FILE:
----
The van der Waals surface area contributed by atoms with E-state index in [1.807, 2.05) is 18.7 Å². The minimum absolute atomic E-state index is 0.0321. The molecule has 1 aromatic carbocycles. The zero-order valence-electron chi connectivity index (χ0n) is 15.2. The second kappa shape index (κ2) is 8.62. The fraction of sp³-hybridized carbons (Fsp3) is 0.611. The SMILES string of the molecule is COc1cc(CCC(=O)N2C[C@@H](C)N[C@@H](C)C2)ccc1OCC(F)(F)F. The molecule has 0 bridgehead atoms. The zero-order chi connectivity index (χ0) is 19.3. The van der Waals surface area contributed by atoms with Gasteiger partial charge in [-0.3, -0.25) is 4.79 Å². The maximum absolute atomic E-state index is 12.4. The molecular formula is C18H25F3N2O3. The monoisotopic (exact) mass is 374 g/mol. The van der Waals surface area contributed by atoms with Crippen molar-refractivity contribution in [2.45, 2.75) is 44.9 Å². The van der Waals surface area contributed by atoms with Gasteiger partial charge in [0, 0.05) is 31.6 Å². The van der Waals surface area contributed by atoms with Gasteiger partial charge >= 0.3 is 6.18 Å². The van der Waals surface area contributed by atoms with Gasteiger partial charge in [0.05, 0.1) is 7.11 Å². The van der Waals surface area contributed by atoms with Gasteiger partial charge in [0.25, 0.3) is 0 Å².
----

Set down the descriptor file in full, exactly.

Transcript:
The van der Waals surface area contributed by atoms with E-state index in [1.807, 2.05) is 18.7 Å². The minimum absolute atomic E-state index is 0.0321. The molecule has 1 aromatic carbocycles. The zero-order valence-electron chi connectivity index (χ0n) is 15.2. The second kappa shape index (κ2) is 8.62. The fraction of sp³-hybridized carbons (Fsp3) is 0.611. The SMILES string of the molecule is COc1cc(CCC(=O)N2C[C@@H](C)N[C@@H](C)C2)ccc1OCC(F)(F)F. The molecule has 0 bridgehead atoms. The zero-order chi connectivity index (χ0) is 19.3. The van der Waals surface area contributed by atoms with Gasteiger partial charge in [-0.3, -0.25) is 4.79 Å². The maximum absolute atomic E-state index is 12.4. The molecular formula is C18H25F3N2O3. The monoisotopic (exact) mass is 374 g/mol. The van der Waals surface area contributed by atoms with Crippen molar-refractivity contribution in [2.45, 2.75) is 44.9 Å². The van der Waals surface area contributed by atoms with Gasteiger partial charge in [0, 0.05) is 31.6 Å². The van der Waals surface area contributed by atoms with Gasteiger partial charge >= 0.3 is 6.18 Å². The van der Waals surface area contributed by atoms with Gasteiger partial charge in [0.05, 0.1) is 7.11 Å². The van der Waals surface area contributed by atoms with Gasteiger partial charge in [0.25, 0.3) is 0 Å².